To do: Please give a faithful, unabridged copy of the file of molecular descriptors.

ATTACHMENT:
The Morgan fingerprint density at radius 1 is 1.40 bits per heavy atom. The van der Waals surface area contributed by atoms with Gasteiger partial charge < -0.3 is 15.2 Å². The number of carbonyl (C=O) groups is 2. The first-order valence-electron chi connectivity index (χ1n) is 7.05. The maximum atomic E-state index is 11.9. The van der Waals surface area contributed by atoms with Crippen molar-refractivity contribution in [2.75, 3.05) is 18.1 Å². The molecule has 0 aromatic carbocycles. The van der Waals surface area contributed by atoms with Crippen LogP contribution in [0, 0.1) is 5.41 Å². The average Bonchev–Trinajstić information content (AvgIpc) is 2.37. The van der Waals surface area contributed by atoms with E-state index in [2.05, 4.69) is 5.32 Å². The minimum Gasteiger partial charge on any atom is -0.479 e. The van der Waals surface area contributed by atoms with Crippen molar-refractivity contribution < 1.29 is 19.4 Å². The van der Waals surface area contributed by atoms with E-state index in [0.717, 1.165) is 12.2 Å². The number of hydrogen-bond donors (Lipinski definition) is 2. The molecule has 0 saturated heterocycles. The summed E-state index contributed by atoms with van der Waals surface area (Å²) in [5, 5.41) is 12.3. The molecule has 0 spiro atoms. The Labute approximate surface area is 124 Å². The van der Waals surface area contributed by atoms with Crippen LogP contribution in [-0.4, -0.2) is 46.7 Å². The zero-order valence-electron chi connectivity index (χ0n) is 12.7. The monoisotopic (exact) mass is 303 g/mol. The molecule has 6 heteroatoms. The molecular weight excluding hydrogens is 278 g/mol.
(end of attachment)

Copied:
The Morgan fingerprint density at radius 1 is 1.40 bits per heavy atom. The van der Waals surface area contributed by atoms with Gasteiger partial charge < -0.3 is 15.2 Å². The number of carbonyl (C=O) groups is 2. The first-order valence-electron chi connectivity index (χ1n) is 7.05. The maximum atomic E-state index is 11.9. The van der Waals surface area contributed by atoms with Crippen molar-refractivity contribution in [2.75, 3.05) is 18.1 Å². The molecule has 0 aromatic carbocycles. The van der Waals surface area contributed by atoms with Crippen LogP contribution in [0, 0.1) is 5.41 Å². The average Bonchev–Trinajstić information content (AvgIpc) is 2.37. The van der Waals surface area contributed by atoms with E-state index in [2.05, 4.69) is 5.32 Å². The minimum Gasteiger partial charge on any atom is -0.479 e. The van der Waals surface area contributed by atoms with Crippen molar-refractivity contribution < 1.29 is 19.4 Å². The van der Waals surface area contributed by atoms with E-state index in [0.717, 1.165) is 12.2 Å². The number of hydrogen-bond donors (Lipinski definition) is 2. The molecule has 0 saturated heterocycles. The summed E-state index contributed by atoms with van der Waals surface area (Å²) in [5, 5.41) is 12.3. The molecule has 0 spiro atoms. The Labute approximate surface area is 124 Å². The van der Waals surface area contributed by atoms with Crippen LogP contribution in [-0.4, -0.2) is 46.7 Å². The zero-order valence-electron chi connectivity index (χ0n) is 12.7. The monoisotopic (exact) mass is 303 g/mol. The molecule has 6 heteroatoms. The molecular weight excluding hydrogens is 278 g/mol.